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Could British politics be ready for a Brawn breakthrough?

May 25th, 2009 Posted in UK Politics by






The sporting sensation of 2009 has been the astonishing performance of the new Brawn GP Formula One team.  Ross Brawn formed the outift from the ashes of the Honda franchise, and it only officially came into existence this March. Six weeks later, Brawn are running away with both the constructors and the drivers championship. Jenson Button started the season as a 300/1 rank outsider to finish as F1’s top driver, he is now a 1/3 nailed-on favourite, having taken the chequered flag in five of the first six races of the season.

Brawn GP have come from nowhere to shatter an establised duopoly.

The red half of this duopoly – Ferrari – have been especially dominant for the last decade, but now look like they may exit the sport all together. The other half – McLaren – have been immersed in career-ending scandals verging on farce (although seem to be able to dredge their own moats).

With psephological experts predicting more than half of incumbent MPs will be removed or defeated within the next twelve months, the parallels with the present political crisis are just too delicious to ignore.

Could a 300/1 outsider come from absolutely nowhere and sweep away a tired and jaded duopoly? At the moment, much concern is focused on the opportunities for the hard right. But isn’t the truth that the wider public are desperate for something – almost anything – that is markedly different from the current political order? This must represent a once-in-a-lifetime opportunity for  a genuinely radical, liberal, reforming agenda. If the LibDems can’t or won’t seize this chance, somebody or something else surely will.

26 Responses to “Could British politics be ready for a Brawn breakthrough?”

  1. Ziggy Encaoua Says:

    ‘If the LibDems can’t or won’t seize this chance, somebody or something else surely will.’

    Yeah the f**king BNP

    I’ve been warning for years about the rise of the BNP & I’ve often been called a kook, ywt they’re about to upset the political establishment come next week.

  2. Mark Littlewood Says:

    Ziggy, you take my quote slightly out of context. I don’t think the BNP are likely to put forward a radical, liberal agenda. They may do well on June 4th because of a crie de coeur from the eelctorate, but my point is that an overwhelming block of the electorate (80%? 90%?) would never vote BNP, but are still interested in an alternative to the establishment parties.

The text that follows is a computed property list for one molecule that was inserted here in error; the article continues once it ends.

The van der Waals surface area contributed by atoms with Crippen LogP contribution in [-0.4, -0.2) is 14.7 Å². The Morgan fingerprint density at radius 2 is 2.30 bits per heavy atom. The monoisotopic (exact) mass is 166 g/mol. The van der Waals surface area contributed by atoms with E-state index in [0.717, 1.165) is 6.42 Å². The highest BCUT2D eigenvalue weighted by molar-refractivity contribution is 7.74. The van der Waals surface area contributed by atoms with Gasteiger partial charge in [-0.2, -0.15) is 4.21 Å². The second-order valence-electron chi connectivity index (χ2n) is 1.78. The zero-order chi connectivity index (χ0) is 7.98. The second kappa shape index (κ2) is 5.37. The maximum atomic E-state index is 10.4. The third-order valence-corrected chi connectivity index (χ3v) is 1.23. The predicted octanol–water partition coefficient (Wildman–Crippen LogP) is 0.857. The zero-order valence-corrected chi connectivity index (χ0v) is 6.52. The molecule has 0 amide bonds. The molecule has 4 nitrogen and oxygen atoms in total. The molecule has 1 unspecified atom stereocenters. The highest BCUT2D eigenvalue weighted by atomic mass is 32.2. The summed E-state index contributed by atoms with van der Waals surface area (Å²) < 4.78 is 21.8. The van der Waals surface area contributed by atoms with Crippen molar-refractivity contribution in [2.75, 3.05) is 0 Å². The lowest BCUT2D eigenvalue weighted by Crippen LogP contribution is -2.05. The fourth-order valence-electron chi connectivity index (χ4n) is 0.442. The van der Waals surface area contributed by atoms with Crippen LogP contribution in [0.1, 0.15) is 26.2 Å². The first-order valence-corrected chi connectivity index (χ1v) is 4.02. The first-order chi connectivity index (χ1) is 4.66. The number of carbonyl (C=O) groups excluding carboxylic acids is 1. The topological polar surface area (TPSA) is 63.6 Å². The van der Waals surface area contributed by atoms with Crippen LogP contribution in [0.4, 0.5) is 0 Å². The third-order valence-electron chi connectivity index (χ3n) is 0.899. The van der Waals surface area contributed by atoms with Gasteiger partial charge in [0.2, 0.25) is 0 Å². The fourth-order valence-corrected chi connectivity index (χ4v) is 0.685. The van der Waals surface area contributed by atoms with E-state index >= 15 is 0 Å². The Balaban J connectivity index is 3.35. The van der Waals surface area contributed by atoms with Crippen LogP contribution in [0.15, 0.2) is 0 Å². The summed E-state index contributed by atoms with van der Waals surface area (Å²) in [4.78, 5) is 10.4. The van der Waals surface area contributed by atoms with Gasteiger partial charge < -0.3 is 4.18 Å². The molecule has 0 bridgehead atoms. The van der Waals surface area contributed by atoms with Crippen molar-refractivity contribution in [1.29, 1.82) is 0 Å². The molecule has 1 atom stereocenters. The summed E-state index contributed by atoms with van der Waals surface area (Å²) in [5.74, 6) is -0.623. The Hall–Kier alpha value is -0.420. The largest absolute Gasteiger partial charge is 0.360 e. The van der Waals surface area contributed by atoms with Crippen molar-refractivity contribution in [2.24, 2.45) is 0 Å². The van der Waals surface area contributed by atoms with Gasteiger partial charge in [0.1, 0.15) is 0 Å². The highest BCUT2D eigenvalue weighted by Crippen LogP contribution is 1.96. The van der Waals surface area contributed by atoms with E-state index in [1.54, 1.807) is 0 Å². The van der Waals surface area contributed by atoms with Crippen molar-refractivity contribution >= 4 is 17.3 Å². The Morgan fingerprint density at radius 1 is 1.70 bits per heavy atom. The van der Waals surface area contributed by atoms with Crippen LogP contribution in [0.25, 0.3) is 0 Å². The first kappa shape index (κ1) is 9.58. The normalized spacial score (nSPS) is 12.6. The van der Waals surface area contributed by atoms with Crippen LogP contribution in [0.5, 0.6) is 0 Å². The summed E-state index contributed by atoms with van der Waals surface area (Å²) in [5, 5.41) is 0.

3. Ziggy Encaoua Says:

    ‘I don’t think the BNP are likely to put forward a radical, liberal agenda.’

    No but they’re likely to upset the political establishment as it is

    ‘an overwhelming block of the electorate (80%? 90%?) would never vote BNP’

    But there’s a growing number of Chavs who will

    Okay yes overwhelming majority of people who’d not vote BNP howevver here’s another stat for you 80% of the electotrate didn’t vote Labour at the last general election.

    Plus do you remember the Euro election of 1989?

    It was the elections where the Greens got a bump & the consequence was that the three major parties started to jump on the green bandwagon.

  4. Neil Stockley Says:

    ‘If the Lib Dems can’t or won’t seize this chance, somebody or something else surely will.’

    Can you take us back to basics sometime: starting from where we are now, how should the Lib Dems seize this chance?

  5. Ziggy Encaoua Says:

    Here’s a clue

    limited government
    free markets
    greater individual liberty

    the classical liberal way which nobody is offering right now

  6. Mark Littlewood Says:


    In terms of concrete steps, here’s a few (off-the-top-of-my-head) suggestions:

    1. Press ahead VERY swiftly with the investigations into our Parliamentarians so they can all be cleared (or told to stand aside) in pretty short order.